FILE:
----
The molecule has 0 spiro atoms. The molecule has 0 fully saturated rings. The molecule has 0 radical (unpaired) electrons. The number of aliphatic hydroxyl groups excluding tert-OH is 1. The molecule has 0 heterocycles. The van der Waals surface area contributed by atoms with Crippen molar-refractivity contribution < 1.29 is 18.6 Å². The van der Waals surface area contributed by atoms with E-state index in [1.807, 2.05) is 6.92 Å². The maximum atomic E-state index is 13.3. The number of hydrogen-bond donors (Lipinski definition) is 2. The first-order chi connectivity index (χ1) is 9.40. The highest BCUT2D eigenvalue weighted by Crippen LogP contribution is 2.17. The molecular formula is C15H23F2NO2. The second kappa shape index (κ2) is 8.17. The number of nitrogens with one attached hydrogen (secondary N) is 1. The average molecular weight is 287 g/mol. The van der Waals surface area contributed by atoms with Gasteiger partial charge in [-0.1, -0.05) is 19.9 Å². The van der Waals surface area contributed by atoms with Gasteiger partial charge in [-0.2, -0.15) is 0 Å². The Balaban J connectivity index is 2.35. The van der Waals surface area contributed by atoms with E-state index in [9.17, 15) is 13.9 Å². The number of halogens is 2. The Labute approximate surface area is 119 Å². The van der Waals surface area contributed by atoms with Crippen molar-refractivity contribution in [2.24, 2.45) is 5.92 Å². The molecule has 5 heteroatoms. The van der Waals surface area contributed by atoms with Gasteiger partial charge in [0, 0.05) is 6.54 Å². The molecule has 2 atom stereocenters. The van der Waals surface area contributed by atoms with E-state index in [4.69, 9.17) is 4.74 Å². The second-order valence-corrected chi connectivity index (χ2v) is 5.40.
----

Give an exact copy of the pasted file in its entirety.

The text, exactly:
The molecule has 0 spiro atoms. The molecule has 0 fully saturated rings. The molecule has 0 radical (unpaired) electrons. The number of aliphatic hydroxyl groups excluding tert-OH is 1. The molecule has 0 heterocycles. The van der Waals surface area contributed by atoms with Crippen molar-refractivity contribution < 1.29 is 18.6 Å². The van der Waals surface area contributed by atoms with E-state index in [1.807, 2.05) is 6.92 Å². The maximum atomic E-state index is 13.3. The number of hydrogen-bond donors (Lipinski definition) is 2. The first-order chi connectivity index (χ1) is 9.40. The highest BCUT2D eigenvalue weighted by Crippen LogP contribution is 2.17. The molecular formula is C15H23F2NO2. The second kappa shape index (κ2) is 8.17. The number of nitrogens with one attached hydrogen (secondary N) is 1. The average molecular weight is 287 g/mol. The van der Waals surface area contributed by atoms with Gasteiger partial charge in [-0.1, -0.05) is 19.9 Å². The van der Waals surface area contributed by atoms with Gasteiger partial charge in [-0.2, -0.15) is 0 Å². The Balaban J connectivity index is 2.35. The van der Waals surface area contributed by atoms with E-state index in [9.17, 15) is 13.9 Å². The number of halogens is 2. The Labute approximate surface area is 119 Å². The van der Waals surface area contributed by atoms with Crippen molar-refractivity contribution in [2.24, 2.45) is 5.92 Å². The molecule has 5 heteroatoms. The van der Waals surface area contributed by atoms with Gasteiger partial charge in [0, 0.05) is 6.54 Å². The molecule has 2 atom stereocenters. The van der Waals surface area contributed by atoms with E-state index in [4.69, 9.17) is 4.74 Å². The second-order valence-corrected chi connectivity index (χ2v) is 5.40.